While acne in men may not be dangerous, it certainly can be distressing — and it’s surprisingly common too. 17 million adults in the U.S. have acne, with 25% of them being men. Acne is also affecting more people after adolescence. One 1999 study published in the Journal of the American Academy of Dermatology found thatthe median age of people with acne has risen by almost 23%, from 20.5 years to about 26.5 years.
What causes acne in men?
The cause of acne can be traced to the sebaceous glands, which start releasing generous quantities of sebum during adolescence and continue to do so throughout life. But why does sebum continue to cause acne in men who are well beyond the hormone surges of adolescence?
“I don’t know if we have an answer to that,” says Christopher B. Harmon, MD, of Total Skin and Beauty Dermatology Center in Birmingham, Alabama. “Genetic predisposition is a major factor — more than diet or environment. The kind of skin someone is genetically programmed to have will determine who gets acne and who doesn’t.”
Basic acne treatment involves keeping follicles open by using a variety of skin cleansers that exfoliate, or remove dead skin cells.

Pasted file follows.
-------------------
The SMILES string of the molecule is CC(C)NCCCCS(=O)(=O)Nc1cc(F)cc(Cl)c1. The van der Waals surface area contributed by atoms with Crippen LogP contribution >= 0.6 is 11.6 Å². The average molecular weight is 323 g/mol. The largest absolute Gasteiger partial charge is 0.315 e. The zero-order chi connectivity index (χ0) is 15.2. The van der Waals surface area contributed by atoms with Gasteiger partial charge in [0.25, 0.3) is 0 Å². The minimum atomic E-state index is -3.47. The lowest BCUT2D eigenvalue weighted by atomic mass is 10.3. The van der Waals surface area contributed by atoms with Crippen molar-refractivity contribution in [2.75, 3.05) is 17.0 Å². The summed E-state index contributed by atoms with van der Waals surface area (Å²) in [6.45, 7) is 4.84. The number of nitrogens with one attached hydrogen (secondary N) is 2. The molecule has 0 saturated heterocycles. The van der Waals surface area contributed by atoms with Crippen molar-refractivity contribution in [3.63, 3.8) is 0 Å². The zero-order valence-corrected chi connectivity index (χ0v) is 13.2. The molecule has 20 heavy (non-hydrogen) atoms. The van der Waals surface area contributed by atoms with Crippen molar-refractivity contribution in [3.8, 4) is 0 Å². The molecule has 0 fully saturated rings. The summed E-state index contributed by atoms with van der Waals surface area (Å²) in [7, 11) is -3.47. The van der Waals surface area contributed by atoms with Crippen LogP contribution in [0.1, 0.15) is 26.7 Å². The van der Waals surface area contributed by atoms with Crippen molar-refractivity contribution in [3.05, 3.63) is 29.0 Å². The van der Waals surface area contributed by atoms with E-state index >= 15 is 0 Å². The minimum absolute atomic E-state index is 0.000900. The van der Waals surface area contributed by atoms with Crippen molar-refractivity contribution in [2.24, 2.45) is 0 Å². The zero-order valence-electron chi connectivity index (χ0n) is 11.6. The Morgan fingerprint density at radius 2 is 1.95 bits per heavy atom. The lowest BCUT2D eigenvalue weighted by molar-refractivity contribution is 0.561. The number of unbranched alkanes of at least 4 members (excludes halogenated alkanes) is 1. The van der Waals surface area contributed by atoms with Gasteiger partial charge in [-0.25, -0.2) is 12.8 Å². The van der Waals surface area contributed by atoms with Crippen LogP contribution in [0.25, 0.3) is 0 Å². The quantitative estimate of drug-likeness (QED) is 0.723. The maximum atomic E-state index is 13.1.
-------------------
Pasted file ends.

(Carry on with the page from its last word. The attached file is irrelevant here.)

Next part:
“Over the counter products tend to contain peroxide or glycolic acids, which help prevent plug formation,” Harmon says. “And exfoliating the skin helps peel away those dead scales.”
Harmon tells WebMD that many non-prescription gels, creams, lotions, pads, and other acne products that help exfoliate and cleanse the skin include two familiar ingredients:
If these products don’t help, a dermatologist can prescribe several other treatments:
- Antibiotics taken orally or rubbed into the skin help control bacteria.
- Vitamin A derivatives, known as retinoids, help unclog pores and keep them unclogged.
- Anti-inflammatory medications known as corticosteroids can be injected directly into an inflamed cyst or pustule by a doctor to subdue severe eruptions.
One word of caution: Some supplements designed to quell acne can actually cause other problems. “If you take too much zinc to treat acne, it can cause anemia,” says Dr. David Rahimi, a privately practicing dermatologist in Los Angeles. “It can bring your white cell count down and lead to severe infection. Too much vitamin A in the form of Accutane can cause a host of problems from liver toxicity to hair loss — all sorts of problems.” Rahimi says these products should be used moderately, if at all, and preferably under a doctor’s supervision.
Adult acne and anabolic steroids
Anabolic steroids, used by athletes and bodybuilders to build muscle mass, are one well-known cause of acne in men. Studies indicate that about one-third of men who use steroids get acne, and about 50% of the men who get it develop a severe form known as cystic acne.